Buffer stock

Unlike ‘just-in-time’, buffer stock gives the security of a store of back-up products ‘just in case’. This technique helps deal with the unexpected: a rapid rise in demand or a delayed delivery from a supplier.

Brands consider three criteria when deciding on the number of products to include in this buffer stock:

  1. storage costs and opportunity costs (cost of a non-sale)
  2. contingencies
  3. the desired level of service

For example, high-end hotels couldn’t allow themselves to run out of towels or soap. They should have such items in stock to avoid upsetting their guests. It is therefore essential to hold a substantial buffer stock, so they never find themselves in an embarrassing situation with their guests.

The challenges linked to logistics and storage in e-commerce

Lack of visibility of the Supply Chain

Some online sellers have no visibility of the journey of parts, products or assets. However, it is impossible to control what you can’t see.

Delays in shipments, bottlenecks and delivery deficits must be planned for to avoid creating frustration in customers and handlers.

Product flows must therefore be synchronised and shared with the team, and shared at every stage in the supply chain, from being added to the shopping basket to the final delivery.


Storage warehouses face a frequent problem: overstocking or an excess of stock. This problem can be the result in:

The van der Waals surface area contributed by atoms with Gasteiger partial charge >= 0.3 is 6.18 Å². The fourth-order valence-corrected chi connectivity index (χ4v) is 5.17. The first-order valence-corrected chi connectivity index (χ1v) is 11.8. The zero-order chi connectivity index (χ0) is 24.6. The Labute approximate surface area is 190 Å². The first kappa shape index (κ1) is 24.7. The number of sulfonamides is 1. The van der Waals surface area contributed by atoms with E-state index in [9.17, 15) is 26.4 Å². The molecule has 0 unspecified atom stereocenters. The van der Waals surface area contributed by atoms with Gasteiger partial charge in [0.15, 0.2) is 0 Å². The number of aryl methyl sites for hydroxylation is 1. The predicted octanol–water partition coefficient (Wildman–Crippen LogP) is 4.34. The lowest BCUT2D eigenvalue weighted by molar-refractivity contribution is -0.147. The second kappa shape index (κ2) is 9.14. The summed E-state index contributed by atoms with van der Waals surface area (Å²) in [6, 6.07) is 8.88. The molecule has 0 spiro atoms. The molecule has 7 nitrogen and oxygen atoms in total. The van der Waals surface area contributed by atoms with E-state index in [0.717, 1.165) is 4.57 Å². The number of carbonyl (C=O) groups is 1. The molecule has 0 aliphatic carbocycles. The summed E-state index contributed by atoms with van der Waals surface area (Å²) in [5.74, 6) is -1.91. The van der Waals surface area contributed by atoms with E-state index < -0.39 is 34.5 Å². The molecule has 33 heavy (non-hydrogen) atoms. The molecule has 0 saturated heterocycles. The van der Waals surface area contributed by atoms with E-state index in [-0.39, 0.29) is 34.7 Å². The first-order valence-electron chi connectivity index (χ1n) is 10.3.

• an increase in fixed costs (premises, machines, storage space…)
  • a rise in variable costs (electricity, maintenance, staff…)
  • deterioration of perishable products
  • food waste

It is therefore essential to manage e-commerce stocks in a sustainable, intelligent manner. To do that, it is crucial set up a consistent storage strategy (e.g. the JIT method) and use tracking software to ensure stock traceability.


Out of stock products are every online seller’s nightmare. The aim of all online sellers is to enable consumers to find the perfect product in the right size and the right colour. To avoid understocking, we advise you to precisely monitor the quantities available for sale.


When a product is out of stock, add a ‘notify me’ button below the price, so customers can add their email address. Then, you can email them when the product is once again available.

Manual stock management via Excel

Another problem linked to stock management in online sales is manual management via Excel. It’s OK when you’re just starting out, if you’re selling handmade jewellery through your website, for example. However, this technique isn’t viable in the long term. Apart from being a waste of time, the risk of error is too great, as is the risk of loss of data if there’s a computer bug, or you forget to back up the data.

Stock management in e-commerce: summary

As a reminder, here are the five stock management techniques you can use in our online business:

  1. the ABC method
  2. the ‘Just in Time’ method
  3. drop shipping
  4. the ‘first in, first out method’
  5. buffer stock

And to deal with the above challenges, we advise you to use an e-commerce stock management tool and to carry out regular stocktaking checks.

Still got a bit of time to spare? Here’s how to optimise your e-commerce site for M-commerce.